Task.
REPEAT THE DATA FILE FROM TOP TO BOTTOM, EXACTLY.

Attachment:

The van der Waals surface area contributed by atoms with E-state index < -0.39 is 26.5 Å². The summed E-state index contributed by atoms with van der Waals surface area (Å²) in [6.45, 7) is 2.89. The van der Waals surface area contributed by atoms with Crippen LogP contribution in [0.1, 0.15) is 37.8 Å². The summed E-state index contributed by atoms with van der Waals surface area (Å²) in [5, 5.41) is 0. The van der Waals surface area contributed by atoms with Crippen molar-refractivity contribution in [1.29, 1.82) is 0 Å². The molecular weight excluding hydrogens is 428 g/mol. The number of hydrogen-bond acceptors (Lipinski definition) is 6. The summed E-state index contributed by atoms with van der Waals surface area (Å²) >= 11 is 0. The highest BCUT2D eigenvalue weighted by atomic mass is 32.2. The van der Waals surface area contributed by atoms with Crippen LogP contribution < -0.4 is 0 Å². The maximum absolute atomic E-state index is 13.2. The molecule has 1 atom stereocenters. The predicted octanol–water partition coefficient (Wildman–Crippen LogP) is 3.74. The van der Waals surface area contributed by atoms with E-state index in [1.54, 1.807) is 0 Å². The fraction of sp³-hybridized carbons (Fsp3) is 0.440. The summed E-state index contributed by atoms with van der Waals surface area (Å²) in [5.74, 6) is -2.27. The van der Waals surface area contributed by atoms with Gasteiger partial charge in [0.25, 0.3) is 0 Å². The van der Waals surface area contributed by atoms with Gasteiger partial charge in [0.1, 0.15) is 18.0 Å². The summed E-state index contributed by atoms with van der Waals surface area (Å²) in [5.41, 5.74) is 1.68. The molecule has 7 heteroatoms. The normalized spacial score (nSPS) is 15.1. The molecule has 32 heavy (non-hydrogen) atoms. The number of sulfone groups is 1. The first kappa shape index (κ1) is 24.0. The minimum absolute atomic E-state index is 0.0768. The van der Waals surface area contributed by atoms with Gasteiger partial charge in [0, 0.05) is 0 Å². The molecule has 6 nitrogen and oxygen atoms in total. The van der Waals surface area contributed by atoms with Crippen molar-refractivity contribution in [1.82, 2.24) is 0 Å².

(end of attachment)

The van der Waals surface area contributed by atoms with E-state index < -0.39 is 26.5 Å². The summed E-state index contributed by atoms with van der Waals surface area (Å²) in [6.45, 7) is 2.89. The van der Waals surface area contributed by atoms with Crippen LogP contribution in [0.1, 0.15) is 37.8 Å². The summed E-state index contributed by atoms with van der Waals surface area (Å²) in [5, 5.41) is 0. The van der Waals surface area contributed by atoms with Crippen molar-refractivity contribution in [1.29, 1.82) is 0 Å². The molecular weight excluding hydrogens is 428 g/mol. The number of hydrogen-bond acceptors (Lipinski definition) is 6. The summed E-state index contributed by atoms with van der Waals surface area (Å²) >= 11 is 0. The highest BCUT2D eigenvalue weighted by atomic mass is 32.2. The van der Waals surface area contributed by atoms with Crippen LogP contribution < -0.4 is 0 Å². The maximum absolute atomic E-state index is 13.2. The molecule has 1 atom stereocenters. The predicted octanol–water partition coefficient (Wildman–Crippen LogP) is 3.74. The van der Waals surface area contributed by atoms with E-state index in [1.54, 1.807) is 0 Å². The fraction of sp³-hybridized carbons (Fsp3) is 0.440. The summed E-state index contributed by atoms with van der Waals surface area (Å²) in [5.74, 6) is -2.27. The van der Waals surface area contributed by atoms with Gasteiger partial charge in [0.25, 0.3) is 0 Å². The van der Waals surface area contributed by atoms with Gasteiger partial charge in [0.1, 0.15) is 18.0 Å². The summed E-state index contributed by atoms with van der Waals surface area (Å²) in [5.41, 5.74) is 1.68. The molecule has 7 heteroatoms. The normalized spacial score (nSPS) is 15.1. The molecule has 32 heavy (non-hydrogen) atoms. The number of sulfone groups is 1. The first kappa shape index (κ1) is 24.0. The minimum absolute atomic E-state index is 0.0768. The van der Waals surface area contributed by atoms with Gasteiger partial charge in [0, 0.05) is 0 Å². The molecule has 6 nitrogen and oxygen atoms in total. The van der Waals surface area contributed by atoms with Crippen molar-refractivity contribution in [1.82, 2.24) is 0 Å².